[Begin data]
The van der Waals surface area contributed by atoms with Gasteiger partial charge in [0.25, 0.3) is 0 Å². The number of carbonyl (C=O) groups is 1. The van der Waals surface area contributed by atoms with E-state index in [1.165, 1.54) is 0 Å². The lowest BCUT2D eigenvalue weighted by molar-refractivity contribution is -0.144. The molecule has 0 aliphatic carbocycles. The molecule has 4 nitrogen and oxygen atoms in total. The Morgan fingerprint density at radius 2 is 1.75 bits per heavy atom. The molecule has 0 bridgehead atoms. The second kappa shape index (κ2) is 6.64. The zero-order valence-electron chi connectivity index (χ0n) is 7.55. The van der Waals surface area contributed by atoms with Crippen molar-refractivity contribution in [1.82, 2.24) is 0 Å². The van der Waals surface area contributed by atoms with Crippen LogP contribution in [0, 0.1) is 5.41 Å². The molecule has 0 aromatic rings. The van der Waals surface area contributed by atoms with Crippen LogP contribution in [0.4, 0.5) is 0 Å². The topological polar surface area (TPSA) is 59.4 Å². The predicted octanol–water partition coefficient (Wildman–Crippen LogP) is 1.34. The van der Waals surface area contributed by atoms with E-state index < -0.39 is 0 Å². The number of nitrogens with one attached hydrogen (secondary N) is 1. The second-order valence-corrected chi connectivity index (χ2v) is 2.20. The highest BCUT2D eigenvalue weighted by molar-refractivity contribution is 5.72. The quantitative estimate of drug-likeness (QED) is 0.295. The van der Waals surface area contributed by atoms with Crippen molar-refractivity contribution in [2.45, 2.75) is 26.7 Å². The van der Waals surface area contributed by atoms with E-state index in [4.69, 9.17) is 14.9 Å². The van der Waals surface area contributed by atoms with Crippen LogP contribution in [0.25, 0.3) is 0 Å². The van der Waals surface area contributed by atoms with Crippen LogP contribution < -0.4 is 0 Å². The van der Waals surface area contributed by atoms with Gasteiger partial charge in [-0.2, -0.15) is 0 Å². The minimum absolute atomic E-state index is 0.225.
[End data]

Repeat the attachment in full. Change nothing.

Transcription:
The van der Waals surface area contributed by atoms with Gasteiger partial charge in [0.25, 0.3) is 0 Å². The number of carbonyl (C=O) groups is 1. The van der Waals surface area contributed by atoms with E-state index in [1.165, 1.54) is 0 Å². The lowest BCUT2D eigenvalue weighted by molar-refractivity contribution is -0.144. The molecule has 0 aliphatic carbocycles. The molecule has 4 nitrogen and oxygen atoms in total. The Morgan fingerprint density at radius 2 is 1.75 bits per heavy atom. The molecule has 0 bridgehead atoms. The second kappa shape index (κ2) is 6.64. The zero-order valence-electron chi connectivity index (χ0n) is 7.55. The van der Waals surface area contributed by atoms with Crippen molar-refractivity contribution in [1.82, 2.24) is 0 Å². The van der Waals surface area contributed by atoms with Crippen LogP contribution in [0, 0.1) is 5.41 Å². The molecule has 0 aromatic rings. The van der Waals surface area contributed by atoms with Crippen LogP contribution in [0.4, 0.5) is 0 Å². The topological polar surface area (TPSA) is 59.4 Å². The predicted octanol–water partition coefficient (Wildman–Crippen LogP) is 1.34. The van der Waals surface area contributed by atoms with E-state index < -0.39 is 0 Å². The number of nitrogens with one attached hydrogen (secondary N) is 1. The second-order valence-corrected chi connectivity index (χ2v) is 2.20. The highest BCUT2D eigenvalue weighted by molar-refractivity contribution is 5.72. The quantitative estimate of drug-likeness (QED) is 0.295. The van der Waals surface area contributed by atoms with Crippen molar-refractivity contribution in [2.45, 2.75) is 26.7 Å². The van der Waals surface area contributed by atoms with E-state index in [4.69, 9.17) is 14.9 Å². The van der Waals surface area contributed by atoms with Crippen LogP contribution in [0.25, 0.3) is 0 Å². The van der Waals surface area contributed by atoms with Crippen LogP contribution < -0.4 is 0 Å². The van der Waals surface area contributed by atoms with Gasteiger partial charge in [-0.2, -0.15) is 0 Å². The minimum absolute atomic E-state index is 0.225.